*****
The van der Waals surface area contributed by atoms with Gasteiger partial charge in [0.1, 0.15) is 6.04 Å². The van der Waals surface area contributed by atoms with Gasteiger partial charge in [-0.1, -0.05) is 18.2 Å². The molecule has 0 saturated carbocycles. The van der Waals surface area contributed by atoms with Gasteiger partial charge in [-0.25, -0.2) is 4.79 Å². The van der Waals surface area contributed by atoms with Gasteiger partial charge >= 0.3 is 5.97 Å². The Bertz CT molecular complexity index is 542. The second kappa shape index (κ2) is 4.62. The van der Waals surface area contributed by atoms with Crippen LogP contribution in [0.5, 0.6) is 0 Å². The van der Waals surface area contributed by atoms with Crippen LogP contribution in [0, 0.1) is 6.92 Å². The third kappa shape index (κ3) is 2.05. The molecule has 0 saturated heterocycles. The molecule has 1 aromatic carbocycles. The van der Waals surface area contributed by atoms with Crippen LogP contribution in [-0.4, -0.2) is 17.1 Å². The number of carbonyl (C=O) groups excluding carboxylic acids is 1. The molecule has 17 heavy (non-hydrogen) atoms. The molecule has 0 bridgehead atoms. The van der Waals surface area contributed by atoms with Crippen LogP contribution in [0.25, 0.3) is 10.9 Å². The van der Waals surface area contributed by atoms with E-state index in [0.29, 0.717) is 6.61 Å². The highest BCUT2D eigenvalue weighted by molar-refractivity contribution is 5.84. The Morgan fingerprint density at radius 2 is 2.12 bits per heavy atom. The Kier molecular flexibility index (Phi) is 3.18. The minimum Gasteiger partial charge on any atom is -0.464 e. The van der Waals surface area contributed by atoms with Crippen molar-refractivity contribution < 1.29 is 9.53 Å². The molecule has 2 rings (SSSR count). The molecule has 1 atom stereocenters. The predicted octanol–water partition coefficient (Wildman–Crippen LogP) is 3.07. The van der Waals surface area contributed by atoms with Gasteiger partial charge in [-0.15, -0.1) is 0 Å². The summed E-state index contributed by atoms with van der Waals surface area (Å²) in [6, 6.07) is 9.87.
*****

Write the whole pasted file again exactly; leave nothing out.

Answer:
The van der Waals surface area contributed by atoms with Gasteiger partial charge in [0.1, 0.15) is 6.04 Å². The van der Waals surface area contributed by atoms with Gasteiger partial charge in [-0.1, -0.05) is 18.2 Å². The molecule has 0 saturated carbocycles. The van der Waals surface area contributed by atoms with Gasteiger partial charge in [-0.25, -0.2) is 4.79 Å². The van der Waals surface area contributed by atoms with Gasteiger partial charge >= 0.3 is 5.97 Å². The Bertz CT molecular complexity index is 542. The second kappa shape index (κ2) is 4.62. The van der Waals surface area contributed by atoms with Crippen LogP contribution in [0.5, 0.6) is 0 Å². The van der Waals surface area contributed by atoms with Crippen LogP contribution in [0, 0.1) is 6.92 Å². The third kappa shape index (κ3) is 2.05. The molecule has 0 saturated heterocycles. The molecule has 1 aromatic carbocycles. The van der Waals surface area contributed by atoms with Crippen LogP contribution in [-0.4, -0.2) is 17.1 Å². The number of carbonyl (C=O) groups excluding carboxylic acids is 1. The molecule has 17 heavy (non-hydrogen) atoms. The molecule has 0 bridgehead atoms. The van der Waals surface area contributed by atoms with Crippen LogP contribution in [0.25, 0.3) is 10.9 Å². The van der Waals surface area contributed by atoms with E-state index in [0.29, 0.717) is 6.61 Å². The highest BCUT2D eigenvalue weighted by molar-refractivity contribution is 5.84. The Morgan fingerprint density at radius 2 is 2.12 bits per heavy atom. The Kier molecular flexibility index (Phi) is 3.18. The minimum Gasteiger partial charge on any atom is -0.464 e. The van der Waals surface area contributed by atoms with Crippen molar-refractivity contribution < 1.29 is 9.53 Å². The molecule has 2 rings (SSSR count). The molecule has 1 atom stereocenters. The predicted octanol–water partition coefficient (Wildman–Crippen LogP) is 3.07. The van der Waals surface area contributed by atoms with Gasteiger partial charge in [-0.15, -0.1) is 0 Å². The summed E-state index contributed by atoms with van der Waals surface area (Å²) in [6, 6.07) is 9.87.